Life's Randomly Proportioned Cocktail

Mim Udovitch and Mick Farren

Life's Randomly Proportioned Cocktail

Mim Udovitch and Mick Farren

Life's Randomly Proportioned Cocktail
An email conversation about the news of the day.
Oct. 7 1999 10:34 AM

Mim Udovitch and Mick Farren

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Dear Mim:

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Back in the '80s--that eruption of a decade when we first met, and I almost drank myself to death--friends would repeat the story of how Ronald Reagan would watch the 7 o'clock network news, but then happily go on and take in Wheel of Fortune, even though the problems of the presidency continued to loom. They were seeking early confirmation that Ron was as dumb as a dinner plate, but I found it one of the befuddled old huckster's more endearing qualities. You are absolutely right when you say Buffy the Vampire Slayer and your opposition to the death penalty must exist "cheek by jowl." The modern world comes at us as a randomly proportioned cocktail of the portentous, the terrifying, and the trivial. Although it may seem to some like ersatz sophistication, the only way I can find to process the torrent of information to which I find myself constantly exposed is with a trash aesthetic. While all around grows unmanageably grave, The Simpsons, Eddie Izzard, a James Elroy novel, or the fact that Taco Bell is giving away free alien eyeballs, and I simply have to have one, all prevent my perspectives from succumbing to the kind of cultural isolation and spiteful tunnel vision that has become the hallmark of modern political discussion.

One e-mail complainant castigates Slate for allowing someone "who wrote a book about Jim Morrison" loose to practice news commentary at "The Breakfast Table." (In fact, it's a novel that Publishers Weekly just describes as "jagged and flashy," but that's beside the point.) So what does this guy want? Another pigeonhole graduate of the Robert Novak/Arianna Huffington Pundit School, where absolute and entrenched "my side right, your side wrong" makes a marketable media commodity? Unfortunately homie can't play that, and I don't think, dear, Mim, you can either. We both still think too much, and are even willing to lower our sophistication, no matter how ersatz, to the childlike simplicity of asking what's wrong with this picture when needed.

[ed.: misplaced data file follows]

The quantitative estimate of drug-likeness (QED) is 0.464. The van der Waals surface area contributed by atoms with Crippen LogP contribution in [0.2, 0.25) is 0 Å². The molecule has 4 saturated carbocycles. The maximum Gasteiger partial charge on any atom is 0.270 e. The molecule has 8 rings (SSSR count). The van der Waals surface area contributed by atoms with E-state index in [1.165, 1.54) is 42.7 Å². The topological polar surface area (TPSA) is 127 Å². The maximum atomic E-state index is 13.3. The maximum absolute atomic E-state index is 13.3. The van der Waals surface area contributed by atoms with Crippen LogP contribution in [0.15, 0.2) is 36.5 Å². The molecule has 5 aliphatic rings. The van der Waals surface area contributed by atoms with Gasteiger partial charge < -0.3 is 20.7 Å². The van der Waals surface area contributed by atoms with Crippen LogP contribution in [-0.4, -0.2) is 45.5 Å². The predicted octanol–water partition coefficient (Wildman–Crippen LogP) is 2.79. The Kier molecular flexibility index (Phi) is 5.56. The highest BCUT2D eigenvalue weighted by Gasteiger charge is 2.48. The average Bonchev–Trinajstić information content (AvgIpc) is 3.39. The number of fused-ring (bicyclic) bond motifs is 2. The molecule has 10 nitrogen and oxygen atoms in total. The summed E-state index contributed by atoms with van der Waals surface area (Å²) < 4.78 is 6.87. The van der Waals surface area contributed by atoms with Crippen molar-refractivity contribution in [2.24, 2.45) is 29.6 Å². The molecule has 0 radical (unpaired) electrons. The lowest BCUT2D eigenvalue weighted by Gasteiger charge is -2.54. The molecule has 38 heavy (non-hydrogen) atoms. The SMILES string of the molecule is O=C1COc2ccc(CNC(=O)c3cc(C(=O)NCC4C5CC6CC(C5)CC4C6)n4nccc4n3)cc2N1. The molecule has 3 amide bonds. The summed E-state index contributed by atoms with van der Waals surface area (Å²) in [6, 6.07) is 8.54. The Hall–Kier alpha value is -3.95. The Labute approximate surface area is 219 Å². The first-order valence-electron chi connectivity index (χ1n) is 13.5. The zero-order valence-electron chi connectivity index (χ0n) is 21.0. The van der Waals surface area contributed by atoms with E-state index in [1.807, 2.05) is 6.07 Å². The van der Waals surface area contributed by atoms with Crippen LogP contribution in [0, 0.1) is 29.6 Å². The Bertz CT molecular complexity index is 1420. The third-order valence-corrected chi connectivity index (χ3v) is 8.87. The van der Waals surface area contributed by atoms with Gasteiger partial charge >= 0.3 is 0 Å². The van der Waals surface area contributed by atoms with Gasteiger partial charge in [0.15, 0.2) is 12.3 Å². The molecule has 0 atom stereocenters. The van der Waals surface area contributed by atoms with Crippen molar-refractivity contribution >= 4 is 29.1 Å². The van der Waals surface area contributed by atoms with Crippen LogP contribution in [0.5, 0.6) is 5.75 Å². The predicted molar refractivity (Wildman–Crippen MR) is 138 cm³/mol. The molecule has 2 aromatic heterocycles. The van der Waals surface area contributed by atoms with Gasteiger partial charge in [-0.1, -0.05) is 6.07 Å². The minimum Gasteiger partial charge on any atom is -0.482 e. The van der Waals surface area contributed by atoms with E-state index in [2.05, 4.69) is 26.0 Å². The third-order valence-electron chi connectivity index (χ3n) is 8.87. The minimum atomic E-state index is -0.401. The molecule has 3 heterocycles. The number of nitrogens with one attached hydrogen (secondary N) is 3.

The reason I have spent so much space and energy sticking needles in the voodoo dummy of George W. is not because I'm a committed Democrat, Republican, liberal, compassionate conservative, or whatever. My politics are, in fact, much more murky. (In the privacy of night, I still weep for Che Guevara and the IWW.) I simply don't want the American people--and the world--to enter a new millennium ruled by a man who was elected to the most powerful post on the planet simply because he had the most money.

Promoting my book, Conspiracies, Lies and Hidden Agendas, I encountered large numbers of very frightened people. These are the ones who believe that FEMA and the Fed are merely fronts for the New World Order or the infiltrating aliens. Oh yes, easy to dismiss them as crazy, but they are also some of the 40 million with no health care, and the downsized castoffs whose manufacturing jobs have been sold south to Third World cheap labor. Refuge in paranoid fantasy because reality is devoid of hope creates that highly fertile soil where seeds of the most dangerous kind can germinate. The next administration is going the need all the brilliance, flexibility, and cultural insight it can muster, and I'll welcome these attributes, if genuine, from any quarter and attached to just about any track record.

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Love, l-u-v

Mick

Mim Udovitch has written about pop culture and other premillennial topics for Esquire, Rolling Stone, and the New York Times Book Review. Mick Farren is a writer, musician, and author of the novel Jim Morrison's Adventures in the Afterlife, to be published next month (clickhereto buy the book andhereto buy his band's CD).